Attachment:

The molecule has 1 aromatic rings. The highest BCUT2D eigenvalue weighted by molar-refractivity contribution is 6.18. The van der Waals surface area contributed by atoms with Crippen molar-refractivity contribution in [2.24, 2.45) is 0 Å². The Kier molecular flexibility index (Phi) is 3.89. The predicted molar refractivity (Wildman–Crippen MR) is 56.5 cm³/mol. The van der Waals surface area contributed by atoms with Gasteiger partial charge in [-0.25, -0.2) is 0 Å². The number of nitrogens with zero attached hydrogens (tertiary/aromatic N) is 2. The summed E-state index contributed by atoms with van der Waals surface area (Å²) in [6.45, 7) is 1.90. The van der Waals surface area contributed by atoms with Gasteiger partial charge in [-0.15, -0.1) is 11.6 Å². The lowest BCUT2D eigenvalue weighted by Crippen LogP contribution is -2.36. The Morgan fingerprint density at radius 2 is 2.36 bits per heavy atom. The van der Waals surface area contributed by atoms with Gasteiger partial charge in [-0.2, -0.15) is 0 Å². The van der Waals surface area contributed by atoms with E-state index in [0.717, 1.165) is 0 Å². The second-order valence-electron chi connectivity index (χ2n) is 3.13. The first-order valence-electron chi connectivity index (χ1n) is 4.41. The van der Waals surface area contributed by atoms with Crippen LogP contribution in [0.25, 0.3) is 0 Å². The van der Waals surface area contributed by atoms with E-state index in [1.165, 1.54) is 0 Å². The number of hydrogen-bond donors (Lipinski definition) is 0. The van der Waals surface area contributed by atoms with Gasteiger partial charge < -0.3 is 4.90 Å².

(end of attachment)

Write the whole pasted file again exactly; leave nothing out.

The molecule has 1 aromatic rings. The highest BCUT2D eigenvalue weighted by molar-refractivity contribution is 6.18. The van der Waals surface area contributed by atoms with Crippen molar-refractivity contribution in [2.24, 2.45) is 0 Å². The Kier molecular flexibility index (Phi) is 3.89. The predicted molar refractivity (Wildman–Crippen MR) is 56.5 cm³/mol. The van der Waals surface area contributed by atoms with Gasteiger partial charge in [-0.25, -0.2) is 0 Å². The number of nitrogens with zero attached hydrogens (tertiary/aromatic N) is 2. The summed E-state index contributed by atoms with van der Waals surface area (Å²) in [6.45, 7) is 1.90. The van der Waals surface area contributed by atoms with Gasteiger partial charge in [-0.15, -0.1) is 11.6 Å². The lowest BCUT2D eigenvalue weighted by Crippen LogP contribution is -2.36. The Morgan fingerprint density at radius 2 is 2.36 bits per heavy atom. The van der Waals surface area contributed by atoms with Gasteiger partial charge in [-0.2, -0.15) is 0 Å². The van der Waals surface area contributed by atoms with E-state index in [0.717, 1.165) is 0 Å². The second-order valence-electron chi connectivity index (χ2n) is 3.13. The first-order valence-electron chi connectivity index (χ1n) is 4.41. The van der Waals surface area contributed by atoms with Crippen LogP contribution in [0.25, 0.3) is 0 Å². The van der Waals surface area contributed by atoms with E-state index in [1.165, 1.54) is 0 Å². The number of hydrogen-bond donors (Lipinski definition) is 0. The van der Waals surface area contributed by atoms with Gasteiger partial charge < -0.3 is 4.90 Å².